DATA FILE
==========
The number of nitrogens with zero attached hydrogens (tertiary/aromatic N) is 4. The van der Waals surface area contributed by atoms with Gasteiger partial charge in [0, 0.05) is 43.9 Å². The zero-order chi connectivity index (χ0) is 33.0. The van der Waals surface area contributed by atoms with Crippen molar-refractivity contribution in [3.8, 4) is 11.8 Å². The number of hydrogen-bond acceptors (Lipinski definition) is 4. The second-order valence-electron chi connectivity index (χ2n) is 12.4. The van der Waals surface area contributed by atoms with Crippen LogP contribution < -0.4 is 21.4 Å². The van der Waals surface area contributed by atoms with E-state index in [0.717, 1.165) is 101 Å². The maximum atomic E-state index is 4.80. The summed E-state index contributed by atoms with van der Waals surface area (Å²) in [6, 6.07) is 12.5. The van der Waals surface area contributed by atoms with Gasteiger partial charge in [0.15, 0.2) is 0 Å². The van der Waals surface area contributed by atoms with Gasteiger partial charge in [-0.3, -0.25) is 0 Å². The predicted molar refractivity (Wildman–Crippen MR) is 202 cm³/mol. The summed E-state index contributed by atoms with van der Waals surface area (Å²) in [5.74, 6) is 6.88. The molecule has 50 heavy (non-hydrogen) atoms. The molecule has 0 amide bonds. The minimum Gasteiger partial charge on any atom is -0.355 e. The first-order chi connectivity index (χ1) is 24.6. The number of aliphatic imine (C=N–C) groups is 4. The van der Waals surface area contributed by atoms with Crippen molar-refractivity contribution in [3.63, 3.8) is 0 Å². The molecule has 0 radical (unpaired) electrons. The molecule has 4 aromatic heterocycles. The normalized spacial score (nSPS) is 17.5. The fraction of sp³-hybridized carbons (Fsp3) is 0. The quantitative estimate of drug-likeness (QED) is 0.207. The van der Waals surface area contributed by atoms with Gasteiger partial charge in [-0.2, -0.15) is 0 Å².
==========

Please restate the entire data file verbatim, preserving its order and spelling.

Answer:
The number of nitrogens with zero attached hydrogens (tertiary/aromatic N) is 4. The van der Waals surface area contributed by atoms with Gasteiger partial charge in [0, 0.05) is 43.9 Å². The zero-order chi connectivity index (χ0) is 33.0. The van der Waals surface area contributed by atoms with Crippen molar-refractivity contribution in [3.8, 4) is 11.8 Å². The number of hydrogen-bond acceptors (Lipinski definition) is 4. The second-order valence-electron chi connectivity index (χ2n) is 12.4. The van der Waals surface area contributed by atoms with Crippen LogP contribution < -0.4 is 21.4 Å². The van der Waals surface area contributed by atoms with E-state index in [0.717, 1.165) is 101 Å². The maximum atomic E-state index is 4.80. The summed E-state index contributed by atoms with van der Waals surface area (Å²) in [6, 6.07) is 12.5. The van der Waals surface area contributed by atoms with Gasteiger partial charge in [0.15, 0.2) is 0 Å². The van der Waals surface area contributed by atoms with Gasteiger partial charge in [-0.3, -0.25) is 0 Å². The predicted molar refractivity (Wildman–Crippen MR) is 202 cm³/mol. The summed E-state index contributed by atoms with van der Waals surface area (Å²) in [5.74, 6) is 6.88. The molecule has 50 heavy (non-hydrogen) atoms. The molecule has 0 amide bonds. The minimum Gasteiger partial charge on any atom is -0.355 e. The first-order chi connectivity index (χ1) is 24.6. The number of aliphatic imine (C=N–C) groups is 4. The van der Waals surface area contributed by atoms with Crippen molar-refractivity contribution in [3.63, 3.8) is 0 Å². The molecule has 0 radical (unpaired) electrons. The molecule has 4 aromatic heterocycles. The normalized spacial score (nSPS) is 17.5. The fraction of sp³-hybridized carbons (Fsp3) is 0. The quantitative estimate of drug-likeness (QED) is 0.207. The van der Waals surface area contributed by atoms with Gasteiger partial charge in [-0.2, -0.15) is 0 Å².